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U.K. broadband scales back wireless roll-out

Posted: 30 Nov 2004 ?? ?Print Version ?Bookmark and Share

Keywords:broadband? wireless broadband? 3.4ghz?

The U.K. broadband has denied reports that it has abandoned a nationwide roll-out of its wireless broadband service using the 3.4GHz spectrum it mostly won in an auction in June 2003.

The company, a fully owned subsidiary of Hong Kong telecom group PCCW, soft launched a service offering 512kbps in the Thames Valley in May of this year, dubbed Netvigator, and has been running trials elsewhere in the U.K.

However, a report in the Financial Times Thursday (Nov 25) suggested the company had decided it would be too costly to roll out the service to all parts of the U.K.

UK Broadband said it is still evaluating a number of rollout scenarios, ranging from coverage in one area to offering a service to about 75 per cent of U.K. households. It denied it had ever committed to full wireless broadband coverage, even though in 2003 it spent a reported $14 million acquiring all 15 of the regional broadband licenses put up for auction by the then Radiocommunications Agency, which is now a part of the communications-to-media industry regulator Ofcom.

It won 13 of the 15 regional licenses outright, and subsequently bought out the two other winners to gain a virtual monopoly in offering broadband fixed wireless using the 3.4GHz frequency across the country.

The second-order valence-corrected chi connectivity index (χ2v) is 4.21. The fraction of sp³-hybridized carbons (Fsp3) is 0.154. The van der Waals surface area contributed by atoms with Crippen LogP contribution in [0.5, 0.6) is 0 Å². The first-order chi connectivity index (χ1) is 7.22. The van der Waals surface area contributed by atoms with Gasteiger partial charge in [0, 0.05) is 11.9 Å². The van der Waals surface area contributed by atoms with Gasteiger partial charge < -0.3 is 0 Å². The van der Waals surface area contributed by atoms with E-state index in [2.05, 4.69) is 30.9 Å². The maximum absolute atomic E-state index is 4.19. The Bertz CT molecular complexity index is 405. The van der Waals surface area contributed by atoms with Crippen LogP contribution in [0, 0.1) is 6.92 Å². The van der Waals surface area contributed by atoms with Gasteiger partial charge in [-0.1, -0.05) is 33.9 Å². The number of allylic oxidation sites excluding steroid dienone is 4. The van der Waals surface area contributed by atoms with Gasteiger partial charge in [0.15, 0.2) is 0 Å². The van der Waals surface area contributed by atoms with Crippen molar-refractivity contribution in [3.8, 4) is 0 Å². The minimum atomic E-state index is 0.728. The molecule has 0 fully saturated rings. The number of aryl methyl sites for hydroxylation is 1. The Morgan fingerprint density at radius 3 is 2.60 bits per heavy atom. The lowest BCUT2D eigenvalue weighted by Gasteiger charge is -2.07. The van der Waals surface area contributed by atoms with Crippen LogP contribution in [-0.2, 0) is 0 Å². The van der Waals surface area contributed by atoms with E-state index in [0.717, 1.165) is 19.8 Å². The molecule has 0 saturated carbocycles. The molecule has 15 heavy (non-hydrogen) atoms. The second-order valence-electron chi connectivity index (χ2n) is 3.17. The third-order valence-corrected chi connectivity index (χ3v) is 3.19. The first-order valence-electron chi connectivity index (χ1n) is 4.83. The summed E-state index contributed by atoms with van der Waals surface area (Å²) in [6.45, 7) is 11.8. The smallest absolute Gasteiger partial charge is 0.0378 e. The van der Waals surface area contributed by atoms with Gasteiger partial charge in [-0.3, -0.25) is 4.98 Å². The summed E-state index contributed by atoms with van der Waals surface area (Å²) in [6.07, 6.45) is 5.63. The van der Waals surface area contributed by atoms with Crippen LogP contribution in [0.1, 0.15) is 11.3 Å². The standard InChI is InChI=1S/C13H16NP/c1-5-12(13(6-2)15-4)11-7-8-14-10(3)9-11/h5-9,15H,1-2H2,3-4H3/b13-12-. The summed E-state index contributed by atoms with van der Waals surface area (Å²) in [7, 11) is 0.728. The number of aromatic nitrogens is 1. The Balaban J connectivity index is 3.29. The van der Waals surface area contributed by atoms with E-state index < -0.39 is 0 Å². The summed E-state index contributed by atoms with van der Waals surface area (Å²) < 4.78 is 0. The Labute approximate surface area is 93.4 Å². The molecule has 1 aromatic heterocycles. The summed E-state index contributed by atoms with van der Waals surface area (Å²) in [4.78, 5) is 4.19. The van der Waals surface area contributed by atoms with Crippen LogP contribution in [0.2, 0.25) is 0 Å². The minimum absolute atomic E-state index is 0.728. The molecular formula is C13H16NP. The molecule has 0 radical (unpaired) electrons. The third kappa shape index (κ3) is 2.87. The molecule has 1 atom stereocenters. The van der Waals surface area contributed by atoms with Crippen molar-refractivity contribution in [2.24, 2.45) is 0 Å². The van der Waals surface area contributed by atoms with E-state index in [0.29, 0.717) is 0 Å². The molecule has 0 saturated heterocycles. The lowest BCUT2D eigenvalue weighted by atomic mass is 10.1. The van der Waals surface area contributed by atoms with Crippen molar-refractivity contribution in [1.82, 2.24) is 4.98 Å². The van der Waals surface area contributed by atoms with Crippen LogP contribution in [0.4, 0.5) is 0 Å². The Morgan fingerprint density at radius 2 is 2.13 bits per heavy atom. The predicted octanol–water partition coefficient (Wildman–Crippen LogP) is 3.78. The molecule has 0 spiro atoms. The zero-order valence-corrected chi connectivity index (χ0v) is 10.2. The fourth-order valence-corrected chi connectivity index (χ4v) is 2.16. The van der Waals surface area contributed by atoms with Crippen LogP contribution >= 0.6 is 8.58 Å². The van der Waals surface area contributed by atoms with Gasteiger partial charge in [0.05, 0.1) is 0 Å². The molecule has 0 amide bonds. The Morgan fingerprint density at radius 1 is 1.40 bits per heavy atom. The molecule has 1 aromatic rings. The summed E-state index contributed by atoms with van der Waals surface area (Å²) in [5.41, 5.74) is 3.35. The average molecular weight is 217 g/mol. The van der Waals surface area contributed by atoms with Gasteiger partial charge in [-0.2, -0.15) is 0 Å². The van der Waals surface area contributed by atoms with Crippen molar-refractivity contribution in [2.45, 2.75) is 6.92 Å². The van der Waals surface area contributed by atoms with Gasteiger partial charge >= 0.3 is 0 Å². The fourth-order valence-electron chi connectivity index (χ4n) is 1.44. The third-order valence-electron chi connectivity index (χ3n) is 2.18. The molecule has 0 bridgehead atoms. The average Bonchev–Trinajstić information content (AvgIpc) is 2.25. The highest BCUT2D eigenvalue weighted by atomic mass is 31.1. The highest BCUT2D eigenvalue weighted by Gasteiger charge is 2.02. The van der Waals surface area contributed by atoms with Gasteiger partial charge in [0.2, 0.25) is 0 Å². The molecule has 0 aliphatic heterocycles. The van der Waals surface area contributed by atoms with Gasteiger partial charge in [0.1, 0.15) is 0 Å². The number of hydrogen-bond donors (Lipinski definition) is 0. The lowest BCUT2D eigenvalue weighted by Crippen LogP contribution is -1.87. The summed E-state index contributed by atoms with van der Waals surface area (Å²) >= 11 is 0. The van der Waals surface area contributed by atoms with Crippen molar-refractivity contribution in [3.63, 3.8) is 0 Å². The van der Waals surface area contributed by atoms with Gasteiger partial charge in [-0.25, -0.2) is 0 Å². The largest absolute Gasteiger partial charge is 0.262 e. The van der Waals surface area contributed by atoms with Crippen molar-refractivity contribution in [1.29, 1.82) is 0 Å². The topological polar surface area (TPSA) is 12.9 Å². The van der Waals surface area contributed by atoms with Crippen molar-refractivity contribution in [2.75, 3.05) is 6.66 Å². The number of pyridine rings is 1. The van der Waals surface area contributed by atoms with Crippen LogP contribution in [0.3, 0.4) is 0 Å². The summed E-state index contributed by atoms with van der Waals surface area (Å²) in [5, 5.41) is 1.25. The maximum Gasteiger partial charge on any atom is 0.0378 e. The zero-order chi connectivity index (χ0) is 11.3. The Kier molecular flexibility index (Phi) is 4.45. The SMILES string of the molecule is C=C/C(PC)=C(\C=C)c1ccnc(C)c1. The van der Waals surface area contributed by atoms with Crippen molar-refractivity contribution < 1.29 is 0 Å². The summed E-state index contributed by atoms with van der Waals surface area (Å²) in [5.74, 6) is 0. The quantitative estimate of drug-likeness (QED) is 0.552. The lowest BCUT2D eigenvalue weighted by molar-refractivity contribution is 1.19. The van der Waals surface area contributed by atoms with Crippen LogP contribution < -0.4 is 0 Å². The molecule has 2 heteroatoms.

The heavily scaled-back investment plans by PCCW would ensure that BT maintains a stranglehold on the last-mile broadband connections to homes for some time. Rival internet suppliers and Ofcom hoped that an aggressive roll-out of wireless broadband to homes would have provided much-needed competition with BT's network.

Analysts have estimated that a nationwide roll-out of the service would cost up to $1 billion. It is believed PCCW has invested up to $40 million to cover 300,000 households in the Thames Valley.

At the time of the licence auction PCCW faced little competition, partly because rivals were deterred by the potentially high costs of a large-scale roll-out of the service.

PCCW is now saying it plans to follow a prudent, step-by-step approach. It told the FT the company "favors continuing its phased approach to roll-out, after evaluating the market environment in the U.K. and studying the learning's of the initial soft launch period."

- John Walko

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